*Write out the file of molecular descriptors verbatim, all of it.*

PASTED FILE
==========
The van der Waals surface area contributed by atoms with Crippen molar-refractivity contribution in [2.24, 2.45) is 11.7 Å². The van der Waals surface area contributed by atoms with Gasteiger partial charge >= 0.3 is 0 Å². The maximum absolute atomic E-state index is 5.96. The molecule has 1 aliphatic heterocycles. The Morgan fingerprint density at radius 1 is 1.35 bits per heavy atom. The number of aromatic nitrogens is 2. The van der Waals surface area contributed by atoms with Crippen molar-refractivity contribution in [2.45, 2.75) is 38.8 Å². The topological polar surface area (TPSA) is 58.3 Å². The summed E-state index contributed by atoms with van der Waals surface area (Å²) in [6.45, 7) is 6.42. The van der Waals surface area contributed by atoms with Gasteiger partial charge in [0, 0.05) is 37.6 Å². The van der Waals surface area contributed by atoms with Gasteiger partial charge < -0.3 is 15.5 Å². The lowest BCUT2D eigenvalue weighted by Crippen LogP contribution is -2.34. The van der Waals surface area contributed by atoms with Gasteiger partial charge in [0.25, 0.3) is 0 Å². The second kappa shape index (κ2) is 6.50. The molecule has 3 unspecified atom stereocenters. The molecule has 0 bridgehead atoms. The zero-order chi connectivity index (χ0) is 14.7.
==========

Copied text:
The van der Waals surface area contributed by atoms with Crippen molar-refractivity contribution in [2.24, 2.45) is 11.7 Å². The van der Waals surface area contributed by atoms with Gasteiger partial charge >= 0.3 is 0 Å². The maximum absolute atomic E-state index is 5.96. The molecule has 1 aliphatic heterocycles. The Morgan fingerprint density at radius 1 is 1.35 bits per heavy atom. The number of aromatic nitrogens is 2. The van der Waals surface area contributed by atoms with Crippen molar-refractivity contribution in [2.45, 2.75) is 38.8 Å². The topological polar surface area (TPSA) is 58.3 Å². The summed E-state index contributed by atoms with van der Waals surface area (Å²) in [6.45, 7) is 6.42. The van der Waals surface area contributed by atoms with Gasteiger partial charge in [0, 0.05) is 37.6 Å². The van der Waals surface area contributed by atoms with Gasteiger partial charge < -0.3 is 15.5 Å². The lowest BCUT2D eigenvalue weighted by Crippen LogP contribution is -2.34. The van der Waals surface area contributed by atoms with Gasteiger partial charge in [0.25, 0.3) is 0 Å². The second kappa shape index (κ2) is 6.50. The molecule has 3 unspecified atom stereocenters. The molecule has 0 bridgehead atoms. The zero-order chi connectivity index (χ0) is 14.7.